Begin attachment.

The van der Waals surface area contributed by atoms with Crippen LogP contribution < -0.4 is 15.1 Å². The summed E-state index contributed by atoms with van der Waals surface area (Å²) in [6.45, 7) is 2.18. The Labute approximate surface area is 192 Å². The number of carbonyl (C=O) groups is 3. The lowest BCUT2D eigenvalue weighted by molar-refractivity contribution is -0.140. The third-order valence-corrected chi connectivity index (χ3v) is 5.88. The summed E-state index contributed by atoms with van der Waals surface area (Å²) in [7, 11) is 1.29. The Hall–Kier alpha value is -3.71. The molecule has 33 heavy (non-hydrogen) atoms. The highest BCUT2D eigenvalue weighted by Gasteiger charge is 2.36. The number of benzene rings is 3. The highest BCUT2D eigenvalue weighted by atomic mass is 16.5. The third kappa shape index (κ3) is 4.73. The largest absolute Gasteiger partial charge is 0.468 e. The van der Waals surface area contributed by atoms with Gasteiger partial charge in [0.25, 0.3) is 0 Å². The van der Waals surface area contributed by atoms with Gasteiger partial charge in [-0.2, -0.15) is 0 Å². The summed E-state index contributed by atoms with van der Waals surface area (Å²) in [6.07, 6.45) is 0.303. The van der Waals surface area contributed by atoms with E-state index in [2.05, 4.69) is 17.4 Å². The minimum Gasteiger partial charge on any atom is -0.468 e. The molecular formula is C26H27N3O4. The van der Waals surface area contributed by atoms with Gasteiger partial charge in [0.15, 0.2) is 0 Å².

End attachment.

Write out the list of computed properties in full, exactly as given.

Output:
The van der Waals surface area contributed by atoms with Crippen LogP contribution < -0.4 is 15.1 Å². The summed E-state index contributed by atoms with van der Waals surface area (Å²) in [6.45, 7) is 2.18. The Labute approximate surface area is 192 Å². The number of carbonyl (C=O) groups is 3. The lowest BCUT2D eigenvalue weighted by molar-refractivity contribution is -0.140. The third-order valence-corrected chi connectivity index (χ3v) is 5.88. The summed E-state index contributed by atoms with van der Waals surface area (Å²) in [7, 11) is 1.29. The Hall–Kier alpha value is -3.71. The molecule has 33 heavy (non-hydrogen) atoms. The highest BCUT2D eigenvalue weighted by Gasteiger charge is 2.36. The number of benzene rings is 3. The highest BCUT2D eigenvalue weighted by atomic mass is 16.5. The third kappa shape index (κ3) is 4.73. The largest absolute Gasteiger partial charge is 0.468 e. The van der Waals surface area contributed by atoms with Gasteiger partial charge in [0.25, 0.3) is 0 Å². The van der Waals surface area contributed by atoms with Gasteiger partial charge in [-0.2, -0.15) is 0 Å². The summed E-state index contributed by atoms with van der Waals surface area (Å²) in [6.07, 6.45) is 0.303. The van der Waals surface area contributed by atoms with E-state index in [2.05, 4.69) is 17.4 Å². The minimum Gasteiger partial charge on any atom is -0.468 e. The molecular formula is C26H27N3O4. The van der Waals surface area contributed by atoms with Gasteiger partial charge in [0.15, 0.2) is 0 Å².